NEW DVLA 2018 number plates came into circulation this March but here is a big reason you may want to avoid them.
This is because you might be able to get discounts on ’17’ and ’67’ plate cars. Car showrooms and dealers will want to get rid of old stock over the next few weeks to make way for the latest plated cars. If you aren’t too fussed about having the latest car and are in the market for a new car then you may want to consider purchasing one of these cars.
Back in August 2017 car manufacturers and dealers slashed significant amounts off their 17 plated cars to make way for 67 plate models. Drivers could buy a new Nissan Qashqai with a 17 plate for £5,000 off the list price, as part of the deals. It is likely that deals for these cars will begin to crop up just before and after Mach 1st plates come in. Pre-registered cars with next to no miles on the clock are typically offered at a slashed price ahead of new number plate registration introductions. Pre-registered cars are one of the cheapest ways to own a brand-new car because you’ll be classed as the first owner despite the car only covering a handful of miles.
You will have less control over the colour, specs and tech on-board but could make a substantial saving. The new 2018 ’18’ plates that arrive on March 1st will run until the end August 2018, before the ’68’ plates are introduced on September 1st. Here’s a simple guide to what the numbers and characters on number plates refer to. The first two letters on the number plate are the ‘DVLA memory tag.’ These letters represents the region the vehicle was introduced – the first letter refers to the region while the second the local DVLA offices.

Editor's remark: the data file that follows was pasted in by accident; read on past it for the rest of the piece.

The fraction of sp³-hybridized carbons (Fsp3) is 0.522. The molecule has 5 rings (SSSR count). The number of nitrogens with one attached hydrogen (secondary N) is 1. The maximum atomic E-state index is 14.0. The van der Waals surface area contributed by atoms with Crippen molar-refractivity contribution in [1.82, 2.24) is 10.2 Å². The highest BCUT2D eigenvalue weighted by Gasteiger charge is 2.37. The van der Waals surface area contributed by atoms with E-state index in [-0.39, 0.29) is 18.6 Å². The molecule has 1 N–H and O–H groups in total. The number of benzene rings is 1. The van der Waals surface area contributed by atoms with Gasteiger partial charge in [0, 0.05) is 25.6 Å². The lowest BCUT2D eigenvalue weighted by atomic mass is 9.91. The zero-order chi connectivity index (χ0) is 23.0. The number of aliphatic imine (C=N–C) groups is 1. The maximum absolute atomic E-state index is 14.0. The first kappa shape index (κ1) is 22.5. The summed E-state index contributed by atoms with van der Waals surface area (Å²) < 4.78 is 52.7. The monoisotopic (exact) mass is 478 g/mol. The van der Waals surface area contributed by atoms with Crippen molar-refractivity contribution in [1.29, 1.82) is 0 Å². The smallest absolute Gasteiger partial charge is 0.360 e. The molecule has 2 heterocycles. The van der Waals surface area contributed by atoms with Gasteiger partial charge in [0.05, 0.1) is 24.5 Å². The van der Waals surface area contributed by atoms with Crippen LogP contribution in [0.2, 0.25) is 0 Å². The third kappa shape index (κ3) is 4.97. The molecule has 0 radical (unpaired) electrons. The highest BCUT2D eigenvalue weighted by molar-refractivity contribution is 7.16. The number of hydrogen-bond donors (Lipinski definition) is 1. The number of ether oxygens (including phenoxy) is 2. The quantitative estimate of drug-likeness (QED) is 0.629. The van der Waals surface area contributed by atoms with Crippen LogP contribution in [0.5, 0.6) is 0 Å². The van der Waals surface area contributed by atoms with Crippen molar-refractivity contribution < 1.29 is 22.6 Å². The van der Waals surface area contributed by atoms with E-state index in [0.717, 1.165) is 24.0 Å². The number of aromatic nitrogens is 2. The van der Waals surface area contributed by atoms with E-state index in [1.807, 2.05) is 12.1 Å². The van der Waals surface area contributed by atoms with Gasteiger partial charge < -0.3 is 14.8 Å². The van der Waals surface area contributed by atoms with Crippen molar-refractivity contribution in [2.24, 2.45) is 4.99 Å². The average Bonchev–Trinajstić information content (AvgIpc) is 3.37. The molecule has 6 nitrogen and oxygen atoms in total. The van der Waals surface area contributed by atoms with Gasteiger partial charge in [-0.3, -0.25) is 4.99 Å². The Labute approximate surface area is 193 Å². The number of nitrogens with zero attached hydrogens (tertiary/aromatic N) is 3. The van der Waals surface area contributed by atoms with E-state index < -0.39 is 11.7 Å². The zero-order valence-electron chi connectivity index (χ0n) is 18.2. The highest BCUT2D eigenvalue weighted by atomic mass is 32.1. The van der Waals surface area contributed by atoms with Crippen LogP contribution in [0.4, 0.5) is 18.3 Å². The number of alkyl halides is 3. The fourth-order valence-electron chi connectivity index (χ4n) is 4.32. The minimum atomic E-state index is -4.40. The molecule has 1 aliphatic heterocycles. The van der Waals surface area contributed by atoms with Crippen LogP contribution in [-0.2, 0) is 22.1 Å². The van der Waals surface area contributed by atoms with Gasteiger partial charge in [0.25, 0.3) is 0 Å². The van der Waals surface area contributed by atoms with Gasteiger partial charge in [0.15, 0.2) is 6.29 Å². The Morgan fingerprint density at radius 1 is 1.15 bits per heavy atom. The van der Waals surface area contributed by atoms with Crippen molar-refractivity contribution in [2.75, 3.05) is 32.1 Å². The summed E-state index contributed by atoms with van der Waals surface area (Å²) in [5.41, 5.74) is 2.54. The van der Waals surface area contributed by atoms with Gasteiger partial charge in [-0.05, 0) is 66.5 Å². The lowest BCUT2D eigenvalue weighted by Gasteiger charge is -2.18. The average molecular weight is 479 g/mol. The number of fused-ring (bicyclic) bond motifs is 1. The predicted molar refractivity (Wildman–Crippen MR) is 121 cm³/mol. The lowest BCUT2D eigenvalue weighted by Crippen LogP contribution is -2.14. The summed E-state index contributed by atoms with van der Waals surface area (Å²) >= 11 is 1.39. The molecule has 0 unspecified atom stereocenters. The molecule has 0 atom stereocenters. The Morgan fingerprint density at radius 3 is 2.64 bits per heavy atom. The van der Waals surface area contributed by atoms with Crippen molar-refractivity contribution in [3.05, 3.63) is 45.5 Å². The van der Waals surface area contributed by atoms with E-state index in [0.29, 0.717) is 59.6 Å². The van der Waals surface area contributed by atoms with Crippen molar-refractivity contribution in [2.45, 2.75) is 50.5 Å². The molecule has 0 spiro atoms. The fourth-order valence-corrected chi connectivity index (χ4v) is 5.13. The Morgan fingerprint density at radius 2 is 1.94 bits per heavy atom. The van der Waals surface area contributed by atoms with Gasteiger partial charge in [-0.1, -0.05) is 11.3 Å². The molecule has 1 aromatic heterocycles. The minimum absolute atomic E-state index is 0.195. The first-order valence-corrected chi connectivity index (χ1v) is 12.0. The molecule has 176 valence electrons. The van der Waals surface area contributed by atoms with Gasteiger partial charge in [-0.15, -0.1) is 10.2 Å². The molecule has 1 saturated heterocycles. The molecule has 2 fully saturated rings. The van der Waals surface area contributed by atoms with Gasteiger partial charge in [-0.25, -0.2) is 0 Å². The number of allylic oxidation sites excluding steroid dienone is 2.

For example the L at the start of a number plate stands for London. However, where it gets confusing is that multiple letter can signify the same DVLA office. It is not uncommon, however, for cars with similar letter sequences to be from the same manufacturer. After these letters there are two numbers on the first half of the plate are the age identifier. The current number plate system was introduced in 2001 with the labelling of new cars starting at ’01’ in 2001 followed by ’52’ in the following September.
After 2010, however, the half year mark number was changed from five to six – for example November 2009 got 59 and November 2011 got 61. Before this point licence plates used a single letter that represented the year it was registered in. This system began in 1983 with the letter A and ended in August 2001 with ‘Y’. After the number identifier is three random letters.
If you are looking for replacement number plates, check out One Stop Number Plates for cheap, DVLA approved plates.